ABOUT THE STUDY
Led by Alexander R. Rosenkranz, M.D., Clinical Division of Nephrology, Medical University of Graz, Austria, and Detlef H. Krieter, M.D., Division of Nephrology, University Hospital Würzburg, Germany, researchers conducted two prospective, randomized, crossover pilot studies in three dialysis centers in Austria and Germany.
A total of 39 patients were included. The studies focused on clearance of free immunoglobulin light chains (FLC), as FLC levels have been associated with increased mortality risk in chronic kidney disease6 and high-flux dialyzers are limited in their ability to remove these molecules. The study found that THERANOVA had higher clearance of middle molecules including FLCs, compared to both HD and HDF.
About Baxter International Inc.
Baxter provides a broad portfolio of essential renal and hospital products, including home, acute and in-center dialysis; sterile IV solutions; infusion systems and devices; parenteral nutrition; biosurgery products and anesthetics; and pharmacy automation, software and services. The company’s global footprint and the critical nature of its products and services play a key role in expanding access to healthcare in emerging and developed countries. Baxter’s employees worldwide are building upon the company’s rich heritage of medical breakthroughs to advance the next generation of healthcare innovations that enable patient care.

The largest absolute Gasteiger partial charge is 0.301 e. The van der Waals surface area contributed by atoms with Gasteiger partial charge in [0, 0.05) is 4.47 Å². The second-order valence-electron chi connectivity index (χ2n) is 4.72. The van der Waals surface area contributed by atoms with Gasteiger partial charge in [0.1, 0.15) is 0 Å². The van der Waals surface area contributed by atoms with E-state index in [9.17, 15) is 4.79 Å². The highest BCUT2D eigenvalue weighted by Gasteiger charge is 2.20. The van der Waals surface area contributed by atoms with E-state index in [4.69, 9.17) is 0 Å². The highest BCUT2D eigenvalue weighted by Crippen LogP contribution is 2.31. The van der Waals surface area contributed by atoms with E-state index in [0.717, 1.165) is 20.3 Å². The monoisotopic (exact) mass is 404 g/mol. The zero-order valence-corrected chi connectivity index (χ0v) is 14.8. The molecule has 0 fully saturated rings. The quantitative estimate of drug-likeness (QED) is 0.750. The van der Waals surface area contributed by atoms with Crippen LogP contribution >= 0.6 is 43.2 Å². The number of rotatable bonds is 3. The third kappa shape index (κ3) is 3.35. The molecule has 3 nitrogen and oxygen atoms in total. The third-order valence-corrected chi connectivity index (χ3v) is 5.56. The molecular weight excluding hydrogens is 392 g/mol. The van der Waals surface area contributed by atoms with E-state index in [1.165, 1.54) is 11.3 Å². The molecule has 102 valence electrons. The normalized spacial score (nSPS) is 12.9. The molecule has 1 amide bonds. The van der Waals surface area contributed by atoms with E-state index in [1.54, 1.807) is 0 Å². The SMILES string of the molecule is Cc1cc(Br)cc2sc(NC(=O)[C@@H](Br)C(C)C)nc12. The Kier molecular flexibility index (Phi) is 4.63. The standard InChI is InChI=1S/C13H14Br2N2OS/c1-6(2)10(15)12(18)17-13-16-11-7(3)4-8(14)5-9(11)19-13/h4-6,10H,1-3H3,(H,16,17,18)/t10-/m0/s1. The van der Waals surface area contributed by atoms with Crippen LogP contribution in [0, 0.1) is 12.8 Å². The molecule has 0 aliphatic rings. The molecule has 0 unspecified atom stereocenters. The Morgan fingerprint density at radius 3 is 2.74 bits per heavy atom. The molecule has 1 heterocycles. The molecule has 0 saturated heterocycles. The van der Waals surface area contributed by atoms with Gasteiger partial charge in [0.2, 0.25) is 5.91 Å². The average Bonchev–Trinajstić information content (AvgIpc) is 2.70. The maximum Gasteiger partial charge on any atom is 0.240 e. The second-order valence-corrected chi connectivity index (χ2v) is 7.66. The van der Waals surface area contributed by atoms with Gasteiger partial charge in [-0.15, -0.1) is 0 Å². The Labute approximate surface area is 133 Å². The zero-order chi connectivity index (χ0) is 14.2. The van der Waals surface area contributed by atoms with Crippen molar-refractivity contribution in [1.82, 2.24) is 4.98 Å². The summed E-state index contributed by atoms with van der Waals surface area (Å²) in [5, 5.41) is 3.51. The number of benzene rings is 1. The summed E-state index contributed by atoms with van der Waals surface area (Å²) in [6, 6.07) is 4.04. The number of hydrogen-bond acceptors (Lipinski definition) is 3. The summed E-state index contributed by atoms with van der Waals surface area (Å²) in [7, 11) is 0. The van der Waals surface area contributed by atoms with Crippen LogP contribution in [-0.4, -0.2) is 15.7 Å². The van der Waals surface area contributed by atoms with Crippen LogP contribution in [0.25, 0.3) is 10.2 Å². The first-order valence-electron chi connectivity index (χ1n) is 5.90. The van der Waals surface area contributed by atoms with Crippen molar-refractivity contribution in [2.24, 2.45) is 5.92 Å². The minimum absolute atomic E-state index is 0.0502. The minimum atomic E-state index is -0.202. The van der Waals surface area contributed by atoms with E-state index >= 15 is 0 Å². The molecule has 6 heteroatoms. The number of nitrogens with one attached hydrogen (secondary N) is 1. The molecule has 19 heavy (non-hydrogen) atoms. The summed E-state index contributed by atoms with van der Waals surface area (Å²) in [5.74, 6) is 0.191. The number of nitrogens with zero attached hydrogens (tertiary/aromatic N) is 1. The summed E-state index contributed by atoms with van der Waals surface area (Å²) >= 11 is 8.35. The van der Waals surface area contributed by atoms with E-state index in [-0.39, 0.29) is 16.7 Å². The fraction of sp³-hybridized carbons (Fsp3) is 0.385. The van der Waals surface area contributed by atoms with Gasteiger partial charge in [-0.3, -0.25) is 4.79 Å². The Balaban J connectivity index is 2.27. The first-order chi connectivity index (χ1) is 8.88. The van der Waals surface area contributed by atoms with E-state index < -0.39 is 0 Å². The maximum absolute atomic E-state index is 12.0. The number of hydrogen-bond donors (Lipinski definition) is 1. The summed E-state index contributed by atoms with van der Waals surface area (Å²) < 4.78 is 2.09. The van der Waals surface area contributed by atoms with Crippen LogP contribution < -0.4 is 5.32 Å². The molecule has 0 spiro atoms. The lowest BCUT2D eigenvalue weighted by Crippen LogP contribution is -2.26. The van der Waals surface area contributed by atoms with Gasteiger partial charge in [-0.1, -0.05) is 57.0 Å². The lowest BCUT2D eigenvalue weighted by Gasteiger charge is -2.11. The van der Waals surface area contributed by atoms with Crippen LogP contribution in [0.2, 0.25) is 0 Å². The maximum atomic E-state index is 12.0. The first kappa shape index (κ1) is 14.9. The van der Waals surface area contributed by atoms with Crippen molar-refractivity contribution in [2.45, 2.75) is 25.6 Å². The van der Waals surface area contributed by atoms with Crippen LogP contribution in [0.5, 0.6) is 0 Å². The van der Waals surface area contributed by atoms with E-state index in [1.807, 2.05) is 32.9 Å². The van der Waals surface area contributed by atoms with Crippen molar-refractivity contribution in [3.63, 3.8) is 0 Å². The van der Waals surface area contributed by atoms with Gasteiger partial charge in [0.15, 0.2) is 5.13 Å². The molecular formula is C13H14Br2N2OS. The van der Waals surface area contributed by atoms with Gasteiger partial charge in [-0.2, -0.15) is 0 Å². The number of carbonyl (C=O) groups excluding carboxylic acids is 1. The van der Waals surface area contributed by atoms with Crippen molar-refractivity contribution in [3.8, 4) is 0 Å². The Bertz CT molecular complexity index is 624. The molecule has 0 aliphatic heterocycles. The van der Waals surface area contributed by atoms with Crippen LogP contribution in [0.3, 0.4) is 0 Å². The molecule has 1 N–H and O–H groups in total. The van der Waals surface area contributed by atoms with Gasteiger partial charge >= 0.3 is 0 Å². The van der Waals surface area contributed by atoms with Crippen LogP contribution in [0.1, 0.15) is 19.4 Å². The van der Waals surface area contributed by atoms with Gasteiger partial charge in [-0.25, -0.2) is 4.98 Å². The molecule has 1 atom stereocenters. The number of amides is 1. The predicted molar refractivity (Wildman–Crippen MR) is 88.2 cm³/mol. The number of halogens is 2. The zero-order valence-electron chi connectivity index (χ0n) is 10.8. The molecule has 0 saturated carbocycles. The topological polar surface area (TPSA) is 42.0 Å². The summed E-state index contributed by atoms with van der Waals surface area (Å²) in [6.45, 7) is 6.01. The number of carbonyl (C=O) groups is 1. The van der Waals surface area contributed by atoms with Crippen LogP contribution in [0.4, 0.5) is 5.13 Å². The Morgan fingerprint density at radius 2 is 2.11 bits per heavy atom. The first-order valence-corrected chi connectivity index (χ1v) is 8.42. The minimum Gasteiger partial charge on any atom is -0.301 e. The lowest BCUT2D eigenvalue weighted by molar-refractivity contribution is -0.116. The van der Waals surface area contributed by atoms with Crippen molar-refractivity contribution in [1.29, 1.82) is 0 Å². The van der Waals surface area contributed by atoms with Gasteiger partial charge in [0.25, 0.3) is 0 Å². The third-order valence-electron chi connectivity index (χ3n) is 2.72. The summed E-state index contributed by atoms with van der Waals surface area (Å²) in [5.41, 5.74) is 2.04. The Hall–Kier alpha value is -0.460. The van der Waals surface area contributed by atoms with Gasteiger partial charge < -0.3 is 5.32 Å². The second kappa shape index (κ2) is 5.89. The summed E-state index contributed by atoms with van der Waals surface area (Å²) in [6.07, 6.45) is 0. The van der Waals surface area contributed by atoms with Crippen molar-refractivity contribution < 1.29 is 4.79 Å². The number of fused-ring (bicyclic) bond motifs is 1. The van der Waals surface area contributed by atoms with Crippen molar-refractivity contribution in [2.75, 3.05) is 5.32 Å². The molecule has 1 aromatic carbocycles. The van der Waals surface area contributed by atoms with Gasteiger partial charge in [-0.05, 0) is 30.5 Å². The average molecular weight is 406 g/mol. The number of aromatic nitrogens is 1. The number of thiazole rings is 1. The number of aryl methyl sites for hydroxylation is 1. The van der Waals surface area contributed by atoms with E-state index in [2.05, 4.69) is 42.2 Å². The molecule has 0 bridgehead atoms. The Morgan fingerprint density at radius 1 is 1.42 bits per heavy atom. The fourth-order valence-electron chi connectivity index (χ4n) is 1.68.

This release includes forward-looking statements concerning HDx and THERANOVA, one of Baxter’s dialysis membranes, including expectations regarding the planned launch of the therapy, its potential impact on patients and anticipated benefits associated with its use. The statements are based on assumptions about many important factors, including the following, which could cause actual results to differ materially from those in the forward-looking statements: actions of regulatory bodies and other governmental authorities; satisfaction of regulatory and other requirements; product quality or patient safety issues; changes in laws and regulations; and other risks identified in Baxter’s most recent filing on Form 10-K and other SEC filings, all of which are available on Baxter’s website. Baxter does not undertake to update its forward-looking statements.
Baxter and THERANOVA are registered trademarks of Baxter International Inc. or one of its subsidiaries.
1Boschetti-de-Fierro A, et al. MCO membranes: Enhanced Selectivity in High-Flux Class. Scientific Reports (2015); 5: 18448
2Leypoldt K, et al; Clearance of Middle Molecules during Haemodialysis and Haemodiafiltration: New Insights. Nephrology Dialysis Transplantation (2012); 27 (12): 4245-4247.
3Neirynck N, et al. An update on uremic toxins. Int Urol Nephrol. 2013;45:139-50
4Kirsch A. H., et al. Performance of hemodialysis with novel medium cut-off dialyzers. Nephrol Dial Transplant (2016) September 1 Advance Access.
5Golper TA. Is hemodiafiltration ready for broader use? Kidney Int 2015; 88:940–942
6Ritchie et al. Clin J Am Soc Nephrol. 2015;10:740-9